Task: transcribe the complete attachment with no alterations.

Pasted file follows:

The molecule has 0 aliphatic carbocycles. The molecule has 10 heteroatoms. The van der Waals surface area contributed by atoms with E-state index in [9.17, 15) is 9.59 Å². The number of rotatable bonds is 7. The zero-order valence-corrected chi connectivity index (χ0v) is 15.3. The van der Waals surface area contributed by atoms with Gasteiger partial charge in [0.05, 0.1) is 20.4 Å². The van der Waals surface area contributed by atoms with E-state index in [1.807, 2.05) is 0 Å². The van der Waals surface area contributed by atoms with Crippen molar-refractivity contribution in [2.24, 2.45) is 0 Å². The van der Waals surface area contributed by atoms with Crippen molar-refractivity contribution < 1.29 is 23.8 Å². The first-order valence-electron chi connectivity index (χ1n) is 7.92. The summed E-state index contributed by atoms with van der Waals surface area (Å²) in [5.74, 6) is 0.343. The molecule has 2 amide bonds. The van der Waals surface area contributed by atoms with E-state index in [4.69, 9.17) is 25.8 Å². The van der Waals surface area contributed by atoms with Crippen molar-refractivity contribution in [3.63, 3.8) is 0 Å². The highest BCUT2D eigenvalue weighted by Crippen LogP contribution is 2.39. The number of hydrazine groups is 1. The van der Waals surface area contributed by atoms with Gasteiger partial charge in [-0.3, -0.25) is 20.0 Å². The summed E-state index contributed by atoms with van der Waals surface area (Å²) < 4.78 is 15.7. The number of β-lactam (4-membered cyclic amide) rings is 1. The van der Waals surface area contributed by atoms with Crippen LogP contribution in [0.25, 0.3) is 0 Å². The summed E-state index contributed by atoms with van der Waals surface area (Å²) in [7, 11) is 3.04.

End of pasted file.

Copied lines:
The molecule has 0 aliphatic carbocycles. The molecule has 10 heteroatoms. The van der Waals surface area contributed by atoms with E-state index in [9.17, 15) is 9.59 Å². The number of rotatable bonds is 7. The zero-order valence-corrected chi connectivity index (χ0v) is 15.3. The van der Waals surface area contributed by atoms with Gasteiger partial charge in [0.05, 0.1) is 20.4 Å². The van der Waals surface area contributed by atoms with E-state index in [1.807, 2.05) is 0 Å². The van der Waals surface area contributed by atoms with Crippen molar-refractivity contribution in [2.24, 2.45) is 0 Å². The van der Waals surface area contributed by atoms with Crippen molar-refractivity contribution < 1.29 is 23.8 Å². The first-order valence-electron chi connectivity index (χ1n) is 7.92. The summed E-state index contributed by atoms with van der Waals surface area (Å²) in [5.74, 6) is 0.343. The molecule has 2 amide bonds. The van der Waals surface area contributed by atoms with E-state index in [4.69, 9.17) is 25.8 Å². The van der Waals surface area contributed by atoms with Crippen molar-refractivity contribution in [3.63, 3.8) is 0 Å². The highest BCUT2D eigenvalue weighted by Crippen LogP contribution is 2.39. The number of hydrazine groups is 1. The van der Waals surface area contributed by atoms with Gasteiger partial charge in [-0.3, -0.25) is 20.0 Å². The summed E-state index contributed by atoms with van der Waals surface area (Å²) < 4.78 is 15.7. The number of β-lactam (4-membered cyclic amide) rings is 1. The van der Waals surface area contributed by atoms with Crippen LogP contribution in [0.25, 0.3) is 0 Å². The summed E-state index contributed by atoms with van der Waals surface area (Å²) in [7, 11) is 3.04.